Rockville’s Mayors and Councils and citizens have been opposed to the courthouse since learning of the plan in 2001. Concerns are its massive size, and its incompatibility with the local Master Plan, surrounding Historic Districts (and adjacent structures listed on the National Register of Historic Places), adjacent Pre-K to 8th grade Christ Episcopal School and Church, and the surrounding residential neighborhood. Also, only 20 parking spaces are planned (for judges). The building does not meet zoning code for the site, either.

While MTC has always agreed that a new courthouse is needed in Rockville, it says now that the project as planned is a waste of taxpayers’ money. “We always asked, why can’t we build a better courthouse, at a better location, where adequate parking could be included? Until now, we didn’t realize that we could save money in the process,” says Bridget Newton, an MTC member, and Chair of Rockville’s Town Center Action Team for many years. MTC says that DGS data show the 171,200 square-foot Rockville courthouse as planned would cost $475 per square foot, fifty-four percent more per square foot than it cost to build the new Silver Spring Courthouse. That building was completed a few years ago for $27 million (about $309 per square foot).

The legislature appropriated around $50 million for construction of the project in April. MTC had lobbied the legislature and Governor O’Malley, who agrees with them, and called building the courthouse at the former library site a very bad case of “Urban Planning Malfeasance.” But the District 17 Delegation’s stubborn insistence led by Senator Jennie Forehand prevailed. At one point, the City of Rockville came up with a plan to purchase the site from the State, and contribute money and improvements for an alternative site (the vacant, former Giant grocery store site on N. Washington St. a couple blocks away). But Montgomery County spoiled that deal, saying it would exercise its right to buy the site back from the State for $5 million plus 6% interest over the time since it sold it to the State (also for $5 million).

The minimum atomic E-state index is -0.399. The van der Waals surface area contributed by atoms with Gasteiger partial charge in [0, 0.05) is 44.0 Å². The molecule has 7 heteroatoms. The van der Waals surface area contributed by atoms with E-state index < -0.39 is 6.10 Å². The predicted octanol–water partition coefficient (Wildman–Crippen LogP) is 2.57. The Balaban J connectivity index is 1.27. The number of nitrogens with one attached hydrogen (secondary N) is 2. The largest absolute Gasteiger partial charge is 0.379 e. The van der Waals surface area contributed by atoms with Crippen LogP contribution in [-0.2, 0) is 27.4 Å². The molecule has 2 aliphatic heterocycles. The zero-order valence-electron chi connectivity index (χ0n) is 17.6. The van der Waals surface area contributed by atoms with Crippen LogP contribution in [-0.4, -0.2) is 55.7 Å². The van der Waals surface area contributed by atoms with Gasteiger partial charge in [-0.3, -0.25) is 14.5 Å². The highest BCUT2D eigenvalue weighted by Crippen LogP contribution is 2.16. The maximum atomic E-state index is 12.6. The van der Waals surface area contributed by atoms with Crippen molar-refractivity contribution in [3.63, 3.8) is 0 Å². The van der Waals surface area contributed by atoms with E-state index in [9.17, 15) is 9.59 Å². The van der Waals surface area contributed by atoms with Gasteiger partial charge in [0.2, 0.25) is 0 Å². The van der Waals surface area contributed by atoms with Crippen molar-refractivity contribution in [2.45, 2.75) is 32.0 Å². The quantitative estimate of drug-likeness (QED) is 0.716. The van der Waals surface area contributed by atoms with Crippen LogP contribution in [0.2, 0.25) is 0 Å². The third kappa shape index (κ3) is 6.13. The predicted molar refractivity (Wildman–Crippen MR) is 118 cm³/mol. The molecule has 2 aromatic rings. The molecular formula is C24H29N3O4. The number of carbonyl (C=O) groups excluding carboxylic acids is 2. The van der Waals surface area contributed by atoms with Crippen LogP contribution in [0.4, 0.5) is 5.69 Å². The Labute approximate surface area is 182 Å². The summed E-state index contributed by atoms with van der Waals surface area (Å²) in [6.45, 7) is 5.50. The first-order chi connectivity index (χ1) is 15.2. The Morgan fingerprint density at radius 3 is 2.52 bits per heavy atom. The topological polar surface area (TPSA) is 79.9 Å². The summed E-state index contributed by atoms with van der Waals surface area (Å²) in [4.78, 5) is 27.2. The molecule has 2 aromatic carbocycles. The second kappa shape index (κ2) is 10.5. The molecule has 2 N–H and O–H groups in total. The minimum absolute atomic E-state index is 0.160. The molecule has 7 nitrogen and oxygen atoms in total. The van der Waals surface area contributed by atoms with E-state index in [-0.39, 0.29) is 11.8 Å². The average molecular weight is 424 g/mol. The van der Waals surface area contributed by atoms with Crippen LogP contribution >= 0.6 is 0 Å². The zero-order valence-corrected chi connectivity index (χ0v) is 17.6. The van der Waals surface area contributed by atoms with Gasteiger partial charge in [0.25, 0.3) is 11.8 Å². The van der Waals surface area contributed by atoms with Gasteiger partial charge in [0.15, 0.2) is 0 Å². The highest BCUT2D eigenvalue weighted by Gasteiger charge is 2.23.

MTC suggested to the Board, “… in this time of billion dollar budget deficits, the State can do better than spending more than $81 million on this ill-conceived, extravagant, monument to wasteful government spending.” It asked the Board to deny approval of the contract to demolish the old Rockville Library, which it says could save around $3 million. Another $7 million would come back to the State because Montgomery County would by the site back if the courthouse is not built there. The City of Rockville had offered to buy the site previously.

MTC believes that “tens of millions of dollars more could be saved by building a courthouse with a functional design and adequate facilities, at one of several nearby, available, and more-suitable sites.” The former Giant grocery site, and 255 Rockville Pike, located just outside the Circuit Court’s eastern doors, were two sites mentioned.

MTC’s letter to the Board, summary tables of key documents, and copies of all the documents, are available at Rockville’s local blog, Rockville Central. Numerous posts by all sides in the debate over the past year or so can be found at Rockville Central.

Frank Anastasi is a member of the Move the Courthouse Steering Committee.

Opposing views are welcome on Maryland Politics Watch.